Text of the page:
The Advice for Sports Parents You’ve Never Heard Before: It’s Not All About Your Child

Recently, I had a uniquely proud sports parenting moment with my 8-year-old daughter. It wasn’t scoring a goal or winning an award; it was noticing her teammates. After one practice, she shared with me, “Hannah’s kicking has really improved.” This seemingly innocuous comment might seem like a small and insignificant comment from an eight-year-old. But it’s rare and different for an athlete today to really notice others, and it took some work to get to this point. Let me explain.

Just think about conversations with your own kids after practices or games; the conversation is usually centered around them. How was practice today for you? Did you have fun? How did you do? What did you learn? There’s nothing horribly wrong with these types of questions. In fact, I think it’s great to check in with our kids on what they are enjoying, learning, and struggling with.

Except when these are the only questions we ask, we keep the focus on them. Everything is about them: their experience, their enjoyment, and their improvement. Even if they are in a more individualistic sport like tennis, cross-country, or golf, the majority of our children are participating in a team or group setting. And our children influence that environment with how they show up and the type of teammate and leader they are.

A few months ago, I became aware and uneasy with how much of the conversation with my daughter was about her, not the team. So I decided to make a shift as a sports parent. I decided not to make it all about my child.

Recently, I shared this shift in an interview on the Athlete Maestro Podcast when asked, “What’s my number one piece of advice for sports parents?” My answer was, “It’s not all about your child.” As a basketball coach, this was obvious to me, as I had a responsibility for the team’s experience, development, and performance, along with fifteen individuals. As a parent, this is less obvious. 

As parents, we can fall into the trap of believing our sole responsibility is to our child and no one else. Not so. As I share in my book, The Sports Parent Solution, coaches need to help parents feel connected to the team (the other athletes and players), so they are more likely to support the team.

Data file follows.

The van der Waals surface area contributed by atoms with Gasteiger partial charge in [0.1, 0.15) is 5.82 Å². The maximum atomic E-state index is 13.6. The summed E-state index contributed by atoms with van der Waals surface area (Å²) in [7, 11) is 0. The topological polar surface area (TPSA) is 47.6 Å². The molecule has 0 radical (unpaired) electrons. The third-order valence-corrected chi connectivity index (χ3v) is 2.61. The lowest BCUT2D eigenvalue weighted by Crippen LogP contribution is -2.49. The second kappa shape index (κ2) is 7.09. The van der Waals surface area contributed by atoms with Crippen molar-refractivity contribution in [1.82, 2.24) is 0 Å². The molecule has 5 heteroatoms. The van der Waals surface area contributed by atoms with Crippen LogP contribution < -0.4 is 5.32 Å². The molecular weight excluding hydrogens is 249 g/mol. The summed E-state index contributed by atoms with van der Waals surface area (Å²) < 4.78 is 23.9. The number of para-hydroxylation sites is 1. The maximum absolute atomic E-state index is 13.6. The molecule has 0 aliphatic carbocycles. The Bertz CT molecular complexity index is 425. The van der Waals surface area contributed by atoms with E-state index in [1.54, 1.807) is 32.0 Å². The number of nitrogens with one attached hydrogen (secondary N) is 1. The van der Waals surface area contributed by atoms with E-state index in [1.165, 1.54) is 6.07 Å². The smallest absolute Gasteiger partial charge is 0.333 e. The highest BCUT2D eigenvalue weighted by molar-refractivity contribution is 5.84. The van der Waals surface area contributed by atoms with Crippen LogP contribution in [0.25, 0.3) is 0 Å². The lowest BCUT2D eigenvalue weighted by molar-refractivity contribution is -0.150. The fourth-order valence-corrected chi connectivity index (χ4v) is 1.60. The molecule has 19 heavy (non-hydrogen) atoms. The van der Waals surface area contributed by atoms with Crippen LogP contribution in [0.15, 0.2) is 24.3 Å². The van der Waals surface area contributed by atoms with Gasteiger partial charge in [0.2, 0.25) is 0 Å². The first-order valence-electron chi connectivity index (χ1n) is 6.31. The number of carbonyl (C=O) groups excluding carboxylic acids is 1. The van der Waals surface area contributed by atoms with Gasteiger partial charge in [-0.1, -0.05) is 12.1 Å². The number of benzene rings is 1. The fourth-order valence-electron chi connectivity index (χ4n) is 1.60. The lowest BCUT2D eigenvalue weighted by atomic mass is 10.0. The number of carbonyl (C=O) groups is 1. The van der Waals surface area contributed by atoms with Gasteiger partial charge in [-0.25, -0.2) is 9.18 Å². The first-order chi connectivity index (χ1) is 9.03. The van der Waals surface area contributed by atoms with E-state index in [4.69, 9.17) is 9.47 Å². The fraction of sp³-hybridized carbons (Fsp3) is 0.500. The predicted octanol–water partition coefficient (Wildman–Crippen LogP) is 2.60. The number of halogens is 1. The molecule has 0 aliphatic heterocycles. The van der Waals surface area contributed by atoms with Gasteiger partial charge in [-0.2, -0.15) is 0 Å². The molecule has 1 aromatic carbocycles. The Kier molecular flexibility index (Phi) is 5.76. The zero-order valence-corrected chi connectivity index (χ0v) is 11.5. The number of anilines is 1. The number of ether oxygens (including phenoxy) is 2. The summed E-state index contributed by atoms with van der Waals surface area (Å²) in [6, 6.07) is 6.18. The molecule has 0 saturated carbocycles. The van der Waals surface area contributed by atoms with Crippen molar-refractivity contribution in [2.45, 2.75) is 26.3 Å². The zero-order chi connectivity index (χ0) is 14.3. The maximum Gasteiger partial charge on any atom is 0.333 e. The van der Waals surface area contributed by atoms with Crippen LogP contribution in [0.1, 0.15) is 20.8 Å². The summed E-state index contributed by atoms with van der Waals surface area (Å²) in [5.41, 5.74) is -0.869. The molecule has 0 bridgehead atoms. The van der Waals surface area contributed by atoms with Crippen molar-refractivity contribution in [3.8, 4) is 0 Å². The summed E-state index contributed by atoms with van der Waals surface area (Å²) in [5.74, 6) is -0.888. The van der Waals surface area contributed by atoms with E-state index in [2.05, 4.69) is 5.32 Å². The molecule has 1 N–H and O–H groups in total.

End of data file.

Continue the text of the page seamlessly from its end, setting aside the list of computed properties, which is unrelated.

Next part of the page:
As a sports parent, I have become aware not only of my responsibility to support the team (not just my child) but also to help all my children take responsibility for their impact on the team. To help them become good teammates and leaders. Rather than just lecturing my children about the importance of being a good teammate, I’ve tried to help them shift their mindset—to start to notice and think of others.

So instead of peppering my children with the same traditional questions after every practice about how things are going for them, I’ve shifted my focus to asking about other kids and the team. Here are some of the questions I’m asking:

  •  What did you notice about the team today? What did the team do well? How is the team getting better?
  •  Who on the team is playing well at the moment? Who is improving? What are you noticing about him or her?
  •  What did you do to help a teammate or coach today? Who might need your help next practice? How can you help them?
  •  Is there a teammate who might be feeling left out? How can you include them or make them feel valued?
  •  What teammate did you enjoy playing with the most today? What makes them a good teammate?

By asking these questions, you help your child focus more on their teammates, the team, and their influence. You’ll foster a more selfless mindset, and they are more likely to find opportunities to lead. 

-JP Nerbun

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